Digital platforms race to distribute the top docs

In this new V.O.D. world of constant streaming in both short form and long form content documentary films as a growing niche genre continues to raise the bar of excellence and intrigue. And, Netflix, Amazon, and HBO are in the thick of it among top-rated distributors in such online streaming of the best documentaries today. In relatively the past 5 years and on, outside DVD sales, small movie theatres, and even the film festival circuit independent documentaries and docuseries have found a unique home among targeted markets and the genre’s most feverish enthusiasts. What the on-demand world of endless streaming made accessible for cheap at one’s comfort and leisure documentary filmmakers have elevated their game in a hyper-competitive arena for distributors bent on expanding their reach of new audiences. It is in this pathway that the value of documentary film watching has been a main staple for business models of the three top video-on-demand platforms in the U.S. Unknown documentary filmmakers, seasoned journalists and the genre’s top auteurs has made splashes of their work to reach the queues of the robust catalogs in Netflix, Amazon, and HBO.

Gone are the days where film directors and producers were incessant on getting their work in the best rated film festivals for a top bidder for distribution. Now while Toronto Film Festival, Sundance, Tribeca, and others still boast world premieres of the year’s most anticipated documentary films Netflix, Amazon, and HBO have opened up the pathways for young and old documentarians to make their mark with top-notch films. Moreover, with Netflix and Amazon as opposed to HBO that still relies on a TV broadcast model, popularity with documentaries has reached beyond a traditional market base. With no heavy roll-out of advertisement and marketing schemes to get audiences excited for what’s to come, a surprising add to viewers’ watch list has made for a great platform and easy-to-access approach in watching the next best documentary available. In addition to skirting away from film festivals as the best option Netflix, Amazon, and HBO still allow for great documentaries to reach theatrical distribution and the chance to snag top awards and nominations among the Oscars, Emmys, and Peabodys.

As great as they started, Netflix original documentaries have gotten better and better with time. Removed from the status and look of HBO-and-PBS-modeled documentaries Netflix has the freedom and audacity to be all over the place with their works. Virunga, set in the middle of the turbulence of central Africa can fall in the same category of content with Strong Island and 13th–both set in the midst of American race relations.  Errol Morris’ genre-bending, 6-part series, Wormwood, can naturally mix in with the rest of Netflix’s socially and politically relevant documentaries like Nobody Speak, Icarus, and Chasing Coral. What Netflix has been able to do with their documentary catalog–either with original projects or acquisitions–is open up the imagination of what documentaries can do for a culture of diverse watchers. Whether the focus is on government conspiracies, climate change, racism, or sports all of it has the educational and knowledge-based wherewithal to expand minds and possibilities of where docs can go and the impact it can make on communities. It is now become a commonplace refrain among Netflix’s millions of subscribers to talk over a cup of coffee or at the office break-room even to complete strangers: “Have you seen that documentary on Netflix?”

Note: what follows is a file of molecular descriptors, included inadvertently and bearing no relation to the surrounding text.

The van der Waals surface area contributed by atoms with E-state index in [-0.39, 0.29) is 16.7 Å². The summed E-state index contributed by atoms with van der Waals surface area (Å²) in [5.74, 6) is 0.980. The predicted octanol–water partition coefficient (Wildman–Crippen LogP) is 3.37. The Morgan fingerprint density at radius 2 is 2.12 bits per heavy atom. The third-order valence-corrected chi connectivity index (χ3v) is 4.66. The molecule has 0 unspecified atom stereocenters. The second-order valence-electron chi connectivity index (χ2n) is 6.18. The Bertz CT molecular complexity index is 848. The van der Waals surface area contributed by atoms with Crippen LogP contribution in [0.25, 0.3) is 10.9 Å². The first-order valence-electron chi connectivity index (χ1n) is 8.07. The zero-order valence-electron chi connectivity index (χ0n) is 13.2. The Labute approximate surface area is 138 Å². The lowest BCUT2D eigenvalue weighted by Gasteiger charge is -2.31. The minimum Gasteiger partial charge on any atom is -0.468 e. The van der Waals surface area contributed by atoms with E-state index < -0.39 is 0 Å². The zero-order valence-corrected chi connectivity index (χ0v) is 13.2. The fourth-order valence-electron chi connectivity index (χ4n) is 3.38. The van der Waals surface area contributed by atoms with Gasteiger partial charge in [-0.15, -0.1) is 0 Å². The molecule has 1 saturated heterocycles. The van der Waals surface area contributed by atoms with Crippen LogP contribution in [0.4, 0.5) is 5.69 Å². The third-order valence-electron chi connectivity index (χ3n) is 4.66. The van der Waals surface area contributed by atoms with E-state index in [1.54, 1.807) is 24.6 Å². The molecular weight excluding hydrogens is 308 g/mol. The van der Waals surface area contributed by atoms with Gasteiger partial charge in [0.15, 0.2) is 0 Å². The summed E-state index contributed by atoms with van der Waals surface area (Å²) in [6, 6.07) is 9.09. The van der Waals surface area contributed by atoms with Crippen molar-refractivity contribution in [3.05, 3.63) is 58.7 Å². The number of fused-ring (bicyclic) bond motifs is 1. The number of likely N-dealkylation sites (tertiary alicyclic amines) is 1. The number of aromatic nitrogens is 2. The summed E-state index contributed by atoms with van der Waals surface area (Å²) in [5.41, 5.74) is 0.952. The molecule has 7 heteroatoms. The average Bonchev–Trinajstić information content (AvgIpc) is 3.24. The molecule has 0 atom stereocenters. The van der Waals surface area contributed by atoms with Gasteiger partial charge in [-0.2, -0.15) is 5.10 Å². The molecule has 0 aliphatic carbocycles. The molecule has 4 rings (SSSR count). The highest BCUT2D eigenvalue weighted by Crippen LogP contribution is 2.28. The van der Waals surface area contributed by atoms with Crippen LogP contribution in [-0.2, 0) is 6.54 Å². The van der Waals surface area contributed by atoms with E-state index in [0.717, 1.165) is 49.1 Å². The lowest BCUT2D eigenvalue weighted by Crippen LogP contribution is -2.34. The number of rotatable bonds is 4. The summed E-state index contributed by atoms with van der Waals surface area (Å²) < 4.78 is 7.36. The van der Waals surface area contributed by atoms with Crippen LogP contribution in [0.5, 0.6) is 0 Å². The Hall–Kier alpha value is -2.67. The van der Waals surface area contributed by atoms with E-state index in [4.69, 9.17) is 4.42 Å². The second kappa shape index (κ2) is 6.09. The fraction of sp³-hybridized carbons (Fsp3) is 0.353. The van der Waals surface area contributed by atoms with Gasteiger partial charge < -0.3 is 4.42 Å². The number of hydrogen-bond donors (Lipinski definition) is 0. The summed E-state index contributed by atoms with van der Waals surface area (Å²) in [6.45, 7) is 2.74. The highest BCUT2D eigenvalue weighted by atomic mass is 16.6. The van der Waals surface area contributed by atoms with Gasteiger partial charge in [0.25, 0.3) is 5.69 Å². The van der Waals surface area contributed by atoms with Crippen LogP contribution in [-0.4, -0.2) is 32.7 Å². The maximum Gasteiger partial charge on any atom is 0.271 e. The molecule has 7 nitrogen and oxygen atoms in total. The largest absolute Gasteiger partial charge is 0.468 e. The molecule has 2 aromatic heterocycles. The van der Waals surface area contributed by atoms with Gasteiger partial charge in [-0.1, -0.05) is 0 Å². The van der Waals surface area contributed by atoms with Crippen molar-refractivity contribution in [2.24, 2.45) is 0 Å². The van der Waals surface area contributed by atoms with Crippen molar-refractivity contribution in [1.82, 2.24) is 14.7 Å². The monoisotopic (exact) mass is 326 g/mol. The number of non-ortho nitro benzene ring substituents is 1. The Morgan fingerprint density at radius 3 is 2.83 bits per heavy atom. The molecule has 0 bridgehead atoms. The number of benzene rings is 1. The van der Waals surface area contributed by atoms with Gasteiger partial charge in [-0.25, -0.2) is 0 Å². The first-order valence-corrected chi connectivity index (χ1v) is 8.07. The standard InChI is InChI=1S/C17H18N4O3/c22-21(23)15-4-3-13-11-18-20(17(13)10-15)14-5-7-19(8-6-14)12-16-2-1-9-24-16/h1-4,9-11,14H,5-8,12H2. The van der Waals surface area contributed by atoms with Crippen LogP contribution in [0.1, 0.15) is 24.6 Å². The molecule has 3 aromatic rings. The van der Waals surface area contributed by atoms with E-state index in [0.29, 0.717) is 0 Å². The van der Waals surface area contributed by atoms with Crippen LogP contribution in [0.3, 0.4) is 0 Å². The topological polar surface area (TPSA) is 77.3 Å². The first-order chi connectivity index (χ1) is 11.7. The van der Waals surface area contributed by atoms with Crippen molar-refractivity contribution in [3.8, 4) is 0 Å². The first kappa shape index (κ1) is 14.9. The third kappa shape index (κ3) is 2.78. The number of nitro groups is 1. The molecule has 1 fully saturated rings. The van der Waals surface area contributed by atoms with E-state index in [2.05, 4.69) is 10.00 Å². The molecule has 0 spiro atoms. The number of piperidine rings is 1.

While still a primarily acquisition factory house Amazon Studios is slowly building up original content of great documentary film works. Documentaries like Human Flow and Author: The JT Leroy Story provide award-winning stuff readily available for watching in the online giant’s e-commerce reach. Amazon is molding itself as a powerhouse for film storytelling of social relevance and political expediency. This allows them to reach a particular emphasis among their targeted demo. Their distribution models allow for world premieres at varying film festivals in conjunction to an online film release in their portal. By doing so its audience members follow and galvanize behind the popularity of a given documentary title.

The stellar slate of HBO Documentary Films has been around longer than this era of mainstream online streaming. However, HBO has certainly continued to provide the kinds of top-notch documentaries in the V.O.D. experience. HBO put out two of Alex Gibney’s well-known works, Mea Maxima Culpa: Silence in the House of God and Going Clear and the always-provocative Spike Lee in his rare dabble in documentary filmmaking with 4 Little Girls and When The Leeves Broke. HBO’s tradition has been less experimental than Netflix’s model sticking with their historic formula of thorough storytelling and a firm, engrossing approach to raising awareness on a range of current topics. This is all thanks to the creative vision and leadership of Sheila Nevins, the head of HBO Documentary Films. 3 1/2 Minutes, 10 Bullets, the bio pic, Kurt Cobain: Montage of Heck, and the family-friendly, lovable piece, Heart of a Dog all play a solid role in providing today’s documentary film lovers with enough of an appetite to consume in the endless libraries of global online streaming. In other words, if a documentary enthusiast wants his or her share of watching the best of the best among recently-produced documentary titles and decides to go with HBO he or she will get their steady supply and satisfying fill.

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